Onstage, Mr. Torn directed an experimental version of Shakespeare’s “Richard III” and, in 1975, appeared on Broadway in Williams’s “The Glass Menagerie.” The same year, he had the lead role in Strindberg’s “The Father” at the Yale Repertory Theatre in Connecticut in a cast that included a young Meryl Streep.
“The author considered ‘The Father’ midway between comedy and tragedy, and it is that dangerous borderline that Rip Torn walks with such precision,” New York Times theater critic Mel Gussow wrote. “Mr. Torn is unafraid of the grand gesture — tearing a door entirely off its hinges, ripping the buttons from his uniform, smashing his books to the floor. Each of these moments is an act of passion, and yet is also strangely comic. They are matched by interludes of calm and restraint.”
Mr. Torn received an Academy Award nomination for best supporting actor for his portrayal of Marsh Turner, a swamp-toughened and ultimately tragic character in the 1983 film “Cross Creek,” directed by Martin Ritt and starring Mary Steenburgen. (The Oscar went to Jack Nicholson in “Terms of Endearment.”)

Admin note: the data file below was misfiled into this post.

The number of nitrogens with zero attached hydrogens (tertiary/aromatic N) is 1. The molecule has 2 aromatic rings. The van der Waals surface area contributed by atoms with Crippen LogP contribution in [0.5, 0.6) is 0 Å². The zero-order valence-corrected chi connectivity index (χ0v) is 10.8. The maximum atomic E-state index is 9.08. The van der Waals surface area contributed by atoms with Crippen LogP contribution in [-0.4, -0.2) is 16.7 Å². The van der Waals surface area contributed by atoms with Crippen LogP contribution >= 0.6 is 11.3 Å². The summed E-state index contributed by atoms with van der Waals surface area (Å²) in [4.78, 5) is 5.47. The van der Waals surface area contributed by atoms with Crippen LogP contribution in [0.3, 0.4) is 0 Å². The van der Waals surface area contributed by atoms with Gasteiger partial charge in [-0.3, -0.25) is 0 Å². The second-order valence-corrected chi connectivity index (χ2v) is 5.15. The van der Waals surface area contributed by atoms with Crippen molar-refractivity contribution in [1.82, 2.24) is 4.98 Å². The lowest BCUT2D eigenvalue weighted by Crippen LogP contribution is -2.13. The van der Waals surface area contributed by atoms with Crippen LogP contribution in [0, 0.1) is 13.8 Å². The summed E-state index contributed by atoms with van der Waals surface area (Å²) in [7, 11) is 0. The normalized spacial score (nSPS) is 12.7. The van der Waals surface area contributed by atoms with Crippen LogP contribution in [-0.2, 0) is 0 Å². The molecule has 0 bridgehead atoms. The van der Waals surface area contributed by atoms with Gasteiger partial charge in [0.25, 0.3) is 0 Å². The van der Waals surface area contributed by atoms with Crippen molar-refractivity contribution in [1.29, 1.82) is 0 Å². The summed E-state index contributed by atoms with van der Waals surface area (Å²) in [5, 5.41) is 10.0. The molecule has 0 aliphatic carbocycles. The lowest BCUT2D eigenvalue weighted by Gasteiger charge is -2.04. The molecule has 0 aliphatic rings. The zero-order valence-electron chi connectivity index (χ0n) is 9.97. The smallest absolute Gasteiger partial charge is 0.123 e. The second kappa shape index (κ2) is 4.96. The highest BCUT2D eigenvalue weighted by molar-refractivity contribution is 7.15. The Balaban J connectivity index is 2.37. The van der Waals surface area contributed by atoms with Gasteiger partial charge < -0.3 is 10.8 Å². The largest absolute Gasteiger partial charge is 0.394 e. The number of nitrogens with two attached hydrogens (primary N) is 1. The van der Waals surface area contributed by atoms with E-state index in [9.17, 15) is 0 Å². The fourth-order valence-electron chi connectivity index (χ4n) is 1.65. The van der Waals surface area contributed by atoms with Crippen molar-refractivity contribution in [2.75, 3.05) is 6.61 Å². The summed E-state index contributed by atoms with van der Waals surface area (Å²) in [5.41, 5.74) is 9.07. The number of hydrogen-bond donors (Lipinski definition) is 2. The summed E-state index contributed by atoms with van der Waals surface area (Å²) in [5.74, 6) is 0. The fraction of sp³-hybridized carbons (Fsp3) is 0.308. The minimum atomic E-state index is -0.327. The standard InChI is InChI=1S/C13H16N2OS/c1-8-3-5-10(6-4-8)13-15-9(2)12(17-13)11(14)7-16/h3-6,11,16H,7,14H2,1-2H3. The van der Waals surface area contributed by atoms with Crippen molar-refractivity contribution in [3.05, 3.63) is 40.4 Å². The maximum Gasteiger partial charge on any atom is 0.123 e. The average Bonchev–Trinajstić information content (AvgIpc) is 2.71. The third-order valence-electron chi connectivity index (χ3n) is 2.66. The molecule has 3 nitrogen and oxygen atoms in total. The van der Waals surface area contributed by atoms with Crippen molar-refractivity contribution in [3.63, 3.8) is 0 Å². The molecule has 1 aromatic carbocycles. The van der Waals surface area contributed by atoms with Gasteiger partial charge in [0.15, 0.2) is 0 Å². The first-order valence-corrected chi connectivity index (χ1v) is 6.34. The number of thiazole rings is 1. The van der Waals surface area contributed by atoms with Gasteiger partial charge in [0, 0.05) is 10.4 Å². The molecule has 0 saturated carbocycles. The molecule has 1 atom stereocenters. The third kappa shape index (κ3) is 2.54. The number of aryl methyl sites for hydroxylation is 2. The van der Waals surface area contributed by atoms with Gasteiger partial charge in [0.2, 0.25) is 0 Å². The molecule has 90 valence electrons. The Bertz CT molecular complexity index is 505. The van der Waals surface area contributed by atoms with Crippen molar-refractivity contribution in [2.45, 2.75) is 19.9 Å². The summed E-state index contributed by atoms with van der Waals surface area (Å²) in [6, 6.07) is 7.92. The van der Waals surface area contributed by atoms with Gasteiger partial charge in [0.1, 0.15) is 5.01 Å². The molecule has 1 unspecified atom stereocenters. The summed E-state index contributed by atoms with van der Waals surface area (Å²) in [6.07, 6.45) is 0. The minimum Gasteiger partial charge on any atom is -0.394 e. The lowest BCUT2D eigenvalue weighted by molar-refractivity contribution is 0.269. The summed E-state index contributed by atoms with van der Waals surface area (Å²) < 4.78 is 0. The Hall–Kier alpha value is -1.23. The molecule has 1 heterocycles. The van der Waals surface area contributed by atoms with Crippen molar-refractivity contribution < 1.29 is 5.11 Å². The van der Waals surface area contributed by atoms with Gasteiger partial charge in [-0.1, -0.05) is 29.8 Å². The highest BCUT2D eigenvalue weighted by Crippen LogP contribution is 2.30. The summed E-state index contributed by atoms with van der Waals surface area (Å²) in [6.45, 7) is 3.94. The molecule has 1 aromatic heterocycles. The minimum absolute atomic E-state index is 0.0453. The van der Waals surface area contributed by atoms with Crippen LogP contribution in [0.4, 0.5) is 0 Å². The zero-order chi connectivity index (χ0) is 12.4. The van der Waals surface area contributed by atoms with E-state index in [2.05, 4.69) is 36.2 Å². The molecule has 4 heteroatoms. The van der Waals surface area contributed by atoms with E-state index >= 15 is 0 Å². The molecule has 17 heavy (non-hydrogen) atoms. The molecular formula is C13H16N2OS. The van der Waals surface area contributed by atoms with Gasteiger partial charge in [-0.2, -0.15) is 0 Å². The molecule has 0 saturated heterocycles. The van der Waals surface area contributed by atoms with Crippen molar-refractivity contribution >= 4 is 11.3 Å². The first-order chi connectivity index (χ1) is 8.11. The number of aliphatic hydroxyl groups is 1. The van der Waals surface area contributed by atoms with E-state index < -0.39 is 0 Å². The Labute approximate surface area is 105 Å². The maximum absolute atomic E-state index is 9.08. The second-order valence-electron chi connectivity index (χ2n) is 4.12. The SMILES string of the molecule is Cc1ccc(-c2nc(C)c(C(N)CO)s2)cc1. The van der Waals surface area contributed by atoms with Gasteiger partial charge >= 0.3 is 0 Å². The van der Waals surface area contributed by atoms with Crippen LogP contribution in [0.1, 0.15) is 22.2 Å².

In 1991, Mr. Torn made a noticeable foray into Hollywood comedy, playing Albert Brooks’s lawyer in the oddball life-after-death fantasy “Defending Your Life .” It led directly to Mr. Torn’s best-known role as Artie, the tough, unflappable and wickedly funny producer in Garry Shandling’s “The Larry Sanders Show,” about a fictitious talk show, with Shandling in the title role as the anxiety-ridden host.
“My agent told me I didn’t have to read for the part,” Mr. Torn told the Los Angeles Times in 1997. “But Garry threw a script at me and said, ‘You want to read?’ And I said, ‘No.’ And then, in a split second, I said, ‘But I will.’ Best thing I ever said in my life.”
The series, which aired on HBO from 1992 to 1998, showed Mr. Torn in a new comic light, as a profane, street-smart showbiz veteran who listened to everyone’s problems, tolerated no nonsense and managed to pull together a talk show every night.